Volume I of the Oxford History of the British Empire explores the origins of empire. It shows how and why England, and later Britain, became involved with transoceanic navigation, trade, and settlement during the sixteenth and seventeenth centuries. The chapters, by leading historians, both illustrate the interconnections between developments in Europe and overseas and offer specialist studies on every part of the world that was substantially affected by British colonial activity. As late as 1630, involvement with regions beyond the traditional confines of Europe was still tentative; by 1690 it had become a firm commitment.
The Oxford History of the British Empire is a major new assessment of the Empire in the light of recent scholarship and the progressive opening of historical records. It deals with the interaction of British and non-western societies from the Elizabethan era to the late twentieth century, aiming to provide a balanced treatment of the ruled as well as the rulers, and t take into account the significance of the Empire for the peoples of the British Isles.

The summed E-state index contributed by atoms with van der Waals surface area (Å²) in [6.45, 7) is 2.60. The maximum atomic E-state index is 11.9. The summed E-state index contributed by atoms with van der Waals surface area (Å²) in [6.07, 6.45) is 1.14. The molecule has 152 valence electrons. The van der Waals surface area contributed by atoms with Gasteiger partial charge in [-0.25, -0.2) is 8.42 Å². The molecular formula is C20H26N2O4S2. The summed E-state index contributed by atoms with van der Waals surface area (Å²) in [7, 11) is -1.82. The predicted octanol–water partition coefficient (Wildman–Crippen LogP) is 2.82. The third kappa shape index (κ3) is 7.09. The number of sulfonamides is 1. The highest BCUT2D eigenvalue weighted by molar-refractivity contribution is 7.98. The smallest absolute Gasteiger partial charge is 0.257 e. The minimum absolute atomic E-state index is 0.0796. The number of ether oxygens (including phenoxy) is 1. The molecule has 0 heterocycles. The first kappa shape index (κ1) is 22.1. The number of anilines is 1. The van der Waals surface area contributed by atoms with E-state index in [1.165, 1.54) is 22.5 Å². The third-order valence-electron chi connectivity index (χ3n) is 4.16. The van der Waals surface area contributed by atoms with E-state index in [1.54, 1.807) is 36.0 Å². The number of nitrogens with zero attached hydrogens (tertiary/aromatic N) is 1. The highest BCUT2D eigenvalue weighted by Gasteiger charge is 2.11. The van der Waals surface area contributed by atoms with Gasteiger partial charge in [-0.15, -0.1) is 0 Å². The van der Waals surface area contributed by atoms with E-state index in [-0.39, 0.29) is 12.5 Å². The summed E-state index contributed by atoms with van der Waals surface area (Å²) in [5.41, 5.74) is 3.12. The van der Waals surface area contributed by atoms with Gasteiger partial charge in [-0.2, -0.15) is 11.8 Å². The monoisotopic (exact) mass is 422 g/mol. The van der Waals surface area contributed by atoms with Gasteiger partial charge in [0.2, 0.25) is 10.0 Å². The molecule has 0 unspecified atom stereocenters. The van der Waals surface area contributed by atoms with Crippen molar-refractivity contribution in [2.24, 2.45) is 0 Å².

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Oxford University Press, Incorporated
September 19, 2001
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